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Accidents Decline While Cameras Turned Off
Injury and non-injury accidents in significant decline while cameras turned off in Australia.

Monash freeway
When Australian speed cameras were caught issuing 400MPH tickets to little Japanese cars that couldn't exceed 85MPH, they were reluctantly shut down for repair. The Police Minister maintains in an article today that without the cameras, people are driving like maniacs. Unfortunately for him, the facts just aren't on his side. Injury accidents are down 34% and non-injury accidents are down 14%, both over a time period comparable to when the devices were collecting fines.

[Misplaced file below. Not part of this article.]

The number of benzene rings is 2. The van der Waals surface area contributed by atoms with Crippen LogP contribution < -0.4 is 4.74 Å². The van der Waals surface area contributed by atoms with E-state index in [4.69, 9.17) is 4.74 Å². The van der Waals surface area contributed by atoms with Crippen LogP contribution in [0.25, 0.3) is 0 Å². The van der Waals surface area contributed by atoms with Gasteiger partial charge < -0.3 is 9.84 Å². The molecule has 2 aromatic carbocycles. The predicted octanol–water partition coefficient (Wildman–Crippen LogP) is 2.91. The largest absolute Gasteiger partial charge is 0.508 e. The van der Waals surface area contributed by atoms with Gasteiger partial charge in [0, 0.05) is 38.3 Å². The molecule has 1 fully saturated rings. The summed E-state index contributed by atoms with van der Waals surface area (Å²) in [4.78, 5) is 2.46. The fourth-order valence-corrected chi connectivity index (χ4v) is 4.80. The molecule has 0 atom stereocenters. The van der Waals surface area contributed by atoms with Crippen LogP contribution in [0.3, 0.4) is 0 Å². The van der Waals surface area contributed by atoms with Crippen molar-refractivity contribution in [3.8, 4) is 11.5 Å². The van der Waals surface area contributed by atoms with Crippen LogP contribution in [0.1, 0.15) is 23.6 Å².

Article Excerpt:
The police figures compare Ring Road crash and injury statistics from 2002 and 2003 with data from the first 10 months of this year. Between January and the end of October, there were 60 crashes causing injury on the Ring Road. The year before, there were 91 injury-causing crashes and 70 in 2002.

Fixed speed cameras were turned off on the road in May when Premier Steve Bracks admitted that tens of thousands of drivers had been wrongly fined because of faulty cameras.

The number of crashes is also lower this year - 208 for the 10 months to October, as opposed to 243 for all of last year.
Source: Ring Road mayhem declines without pictures (The Age (Australia), 12/2/2004)

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